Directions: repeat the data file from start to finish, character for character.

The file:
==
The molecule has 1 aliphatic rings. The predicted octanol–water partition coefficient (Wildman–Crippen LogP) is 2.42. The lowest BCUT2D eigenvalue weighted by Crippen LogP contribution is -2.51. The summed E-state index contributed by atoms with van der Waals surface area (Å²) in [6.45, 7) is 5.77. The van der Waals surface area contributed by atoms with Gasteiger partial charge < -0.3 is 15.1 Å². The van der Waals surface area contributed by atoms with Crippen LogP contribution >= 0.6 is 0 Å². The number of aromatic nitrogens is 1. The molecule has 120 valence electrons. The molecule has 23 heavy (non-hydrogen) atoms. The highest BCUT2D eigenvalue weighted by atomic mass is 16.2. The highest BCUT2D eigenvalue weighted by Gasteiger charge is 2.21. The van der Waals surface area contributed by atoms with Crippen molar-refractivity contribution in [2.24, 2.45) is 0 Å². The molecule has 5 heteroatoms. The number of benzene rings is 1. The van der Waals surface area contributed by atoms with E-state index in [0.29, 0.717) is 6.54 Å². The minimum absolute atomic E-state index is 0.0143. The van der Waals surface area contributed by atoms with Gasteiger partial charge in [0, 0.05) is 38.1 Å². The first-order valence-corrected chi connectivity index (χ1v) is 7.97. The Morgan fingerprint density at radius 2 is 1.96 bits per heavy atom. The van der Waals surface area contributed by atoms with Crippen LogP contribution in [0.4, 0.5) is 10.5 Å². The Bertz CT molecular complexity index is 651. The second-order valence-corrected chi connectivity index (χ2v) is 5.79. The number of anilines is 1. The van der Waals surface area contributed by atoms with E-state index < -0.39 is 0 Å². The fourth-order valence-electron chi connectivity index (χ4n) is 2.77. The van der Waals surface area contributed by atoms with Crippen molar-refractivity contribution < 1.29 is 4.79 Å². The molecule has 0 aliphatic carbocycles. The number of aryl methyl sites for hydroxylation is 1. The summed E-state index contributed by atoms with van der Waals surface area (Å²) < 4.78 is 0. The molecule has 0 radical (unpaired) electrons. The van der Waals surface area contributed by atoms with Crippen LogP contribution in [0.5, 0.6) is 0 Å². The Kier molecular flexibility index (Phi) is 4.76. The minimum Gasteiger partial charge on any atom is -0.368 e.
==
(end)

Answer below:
The molecule has 1 aliphatic rings. The predicted octanol–water partition coefficient (Wildman–Crippen LogP) is 2.42. The lowest BCUT2D eigenvalue weighted by Crippen LogP contribution is -2.51. The summed E-state index contributed by atoms with van der Waals surface area (Å²) in [6.45, 7) is 5.77. The van der Waals surface area contributed by atoms with Gasteiger partial charge < -0.3 is 15.1 Å². The van der Waals surface area contributed by atoms with Crippen LogP contribution >= 0.6 is 0 Å². The number of aromatic nitrogens is 1. The molecule has 120 valence electrons. The molecule has 23 heavy (non-hydrogen) atoms. The highest BCUT2D eigenvalue weighted by atomic mass is 16.2. The highest BCUT2D eigenvalue weighted by Gasteiger charge is 2.21. The van der Waals surface area contributed by atoms with Crippen molar-refractivity contribution in [2.24, 2.45) is 0 Å². The molecule has 5 heteroatoms. The number of benzene rings is 1. The van der Waals surface area contributed by atoms with E-state index in [0.29, 0.717) is 6.54 Å². The minimum absolute atomic E-state index is 0.0143. The van der Waals surface area contributed by atoms with Gasteiger partial charge in [0, 0.05) is 38.1 Å². The first-order valence-corrected chi connectivity index (χ1v) is 7.97. The Morgan fingerprint density at radius 2 is 1.96 bits per heavy atom. The van der Waals surface area contributed by atoms with Crippen LogP contribution in [0.4, 0.5) is 10.5 Å². The Bertz CT molecular complexity index is 651. The second-order valence-corrected chi connectivity index (χ2v) is 5.79. The number of anilines is 1. The van der Waals surface area contributed by atoms with E-state index < -0.39 is 0 Å². The fourth-order valence-electron chi connectivity index (χ4n) is 2.77. The van der Waals surface area contributed by atoms with Crippen molar-refractivity contribution < 1.29 is 4.79 Å². The molecule has 0 aliphatic carbocycles. The number of aryl methyl sites for hydroxylation is 1. The summed E-state index contributed by atoms with van der Waals surface area (Å²) < 4.78 is 0. The molecule has 0 radical (unpaired) electrons. The van der Waals surface area contributed by atoms with Crippen LogP contribution in [0.5, 0.6) is 0 Å². The Kier molecular flexibility index (Phi) is 4.76. The minimum Gasteiger partial charge on any atom is -0.368 e.